I leave the plantation gingerly, tiptoeing carefully along the leafy pathway, and with relief return to the safety of Picinguaba. There I hand the local delicacy over to the cook, and that evening we dine on a delicious palm heart salad washed down with the best-tasting caipirinha I've ever had.

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Next day, it is back behind the wheel for a half-hour's dawdle north along the stunning coastal road, where wave-washed coves and dreamy mountain views lead to Paraty (pronounced para-chee), the south-westernmost city in Rio de Janeiro state.

Dating back to the 17th century, it was considered paradise on Earth by early explorers, while local tribes had already named it after the white fish '“ or paratii '“ that live in the surrounding waters of the Bay of Ilha Grande. Sitting under the Serra do Mar (mountain range of the sea), where 1,300-metre high peaks are thick with tropical forest dissected by waterfalls and creepers strangle the trees, the only noise comes from buzzing insects and the breeze blowing the leaves.

But it wasn't always this quiet. About 300 years ago, gold was discovered in the nearby hills and Paraty became the most important port in Brazil. Portuguese explorers transported the metal along the Guianas Indian trail that hugged the mountains and traversed the states of Minas, So Paulo and Rio de Janeiro, winding up in Paraty. By the 1720s, the boom had died, while the introduction of a more efficient road cut 15 days off the dangerous journey to Rio, and so Paraty soon became an isolated village once more.

Then in the 1950s, Brazil launched a road-building programme to connect its towns and cities, and the former gold port was re-connected to the outside world, leading to its latest rebirth as a holiday destination. Today, tourism underpins its livelihood, and the town is a popular weekend retreat for the well-heeled of Rio and So Paulo as it straddles the old and the new, preserving the colonial colour and character that won it designation as a world heritage site.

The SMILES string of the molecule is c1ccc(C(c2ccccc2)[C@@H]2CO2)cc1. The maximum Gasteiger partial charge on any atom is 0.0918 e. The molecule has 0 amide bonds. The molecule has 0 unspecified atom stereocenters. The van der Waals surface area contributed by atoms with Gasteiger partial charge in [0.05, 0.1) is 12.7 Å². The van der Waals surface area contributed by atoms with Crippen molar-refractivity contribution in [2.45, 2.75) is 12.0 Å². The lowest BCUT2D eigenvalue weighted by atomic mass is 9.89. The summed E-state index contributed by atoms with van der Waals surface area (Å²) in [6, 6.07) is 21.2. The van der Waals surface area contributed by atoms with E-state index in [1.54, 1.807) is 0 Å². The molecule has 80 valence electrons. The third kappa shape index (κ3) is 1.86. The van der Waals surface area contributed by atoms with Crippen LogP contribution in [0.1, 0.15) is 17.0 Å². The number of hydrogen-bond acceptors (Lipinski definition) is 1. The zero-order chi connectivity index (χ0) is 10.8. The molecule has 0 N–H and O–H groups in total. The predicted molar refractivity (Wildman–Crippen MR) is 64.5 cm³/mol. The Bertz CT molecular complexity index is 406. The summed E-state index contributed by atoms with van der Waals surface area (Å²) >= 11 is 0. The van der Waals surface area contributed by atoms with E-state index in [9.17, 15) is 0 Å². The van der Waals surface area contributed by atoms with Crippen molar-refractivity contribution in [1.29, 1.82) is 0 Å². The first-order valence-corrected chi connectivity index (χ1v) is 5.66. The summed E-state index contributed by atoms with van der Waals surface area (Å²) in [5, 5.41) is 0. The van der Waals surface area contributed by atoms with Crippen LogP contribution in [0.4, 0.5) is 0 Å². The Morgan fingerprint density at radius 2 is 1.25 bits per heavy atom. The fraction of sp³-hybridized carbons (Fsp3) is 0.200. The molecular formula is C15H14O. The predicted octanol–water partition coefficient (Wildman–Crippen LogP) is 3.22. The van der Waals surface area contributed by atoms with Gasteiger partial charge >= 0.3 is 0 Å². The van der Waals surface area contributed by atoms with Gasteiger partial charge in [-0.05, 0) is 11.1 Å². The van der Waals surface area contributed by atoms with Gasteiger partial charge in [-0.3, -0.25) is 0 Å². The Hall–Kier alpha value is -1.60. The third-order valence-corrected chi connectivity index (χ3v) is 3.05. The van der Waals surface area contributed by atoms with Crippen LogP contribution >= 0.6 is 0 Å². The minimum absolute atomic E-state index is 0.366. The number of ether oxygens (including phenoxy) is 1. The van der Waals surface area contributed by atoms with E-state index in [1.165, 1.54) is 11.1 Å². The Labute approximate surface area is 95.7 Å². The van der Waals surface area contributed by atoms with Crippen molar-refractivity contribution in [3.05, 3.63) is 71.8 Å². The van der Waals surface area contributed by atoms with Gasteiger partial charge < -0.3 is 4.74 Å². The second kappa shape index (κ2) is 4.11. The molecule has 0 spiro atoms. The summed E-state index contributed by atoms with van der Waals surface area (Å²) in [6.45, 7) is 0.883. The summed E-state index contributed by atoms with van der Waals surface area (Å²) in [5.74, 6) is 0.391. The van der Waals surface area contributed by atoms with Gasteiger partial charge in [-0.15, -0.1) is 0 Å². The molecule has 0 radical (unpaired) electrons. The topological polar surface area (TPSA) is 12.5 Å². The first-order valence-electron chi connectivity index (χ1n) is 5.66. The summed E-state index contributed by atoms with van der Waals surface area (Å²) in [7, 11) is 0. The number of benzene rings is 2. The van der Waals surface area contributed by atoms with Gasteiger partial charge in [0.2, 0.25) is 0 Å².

Brazilian travellers trickled, then flocked, to the town, and when celebrities such as Mick Jagger started to visit, its reputation as an exotic escape destination was sealed. No sooner had the stamp of his Jumping Jack Flash heels died away from the cobbles when along came Martin Amis, Salman Rushdie and Ian McEwan, attracted by the annual literary festival run by Bloomsbury founder Liz Calder.

If books aren't your thing, there are numerous marine activities on offer. Skippered sailing charters and motor yacht charters are available through several companies, and Paraty is also one of Brazil's scuba-diving meccas. Horse-drawn carriages are the only vehicles allowed in the town's historic cobbled streets, and the whitewashed colonial buildings and vibrant coloured doorways shimmer in the sun, making it a pure pleasure to stroll through the old part of town, with its churches, restaurants, galleries and shops.

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As elderly men gather in the small squares of the old town recall washing in the fountain as youngsters, a Harley Davidson gang cruises past and breaks the peace. It's a perfect illustration of past meeting present, and what makes this such a timeless destination '“ whether you're here to stay or just passing through.


Return flights from Edinburgh to So Paulo or Rio de Janeiro start from 693 with British Airways (, including all taxes and surcharges.

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A four-night stay at Pousada Picinguaba ( with half board accommodation and round-trip transfers starts from 665 per person, based on two sharing a double room.

A three-night stay in a deluxe room with a beach view at the Copacabana Hotel ( in Rio de Janeiro start from 550 per person.

A seven-night tailor-made package '“ including flights, three nights in Rio de Janeiro and four in Picinguaba '“ starts from 1,995 per person, based on two people sharing, through Bailey Robinson (01488 689 700,

Check out the website for details on the Paraty literary festival (www.flip.otg).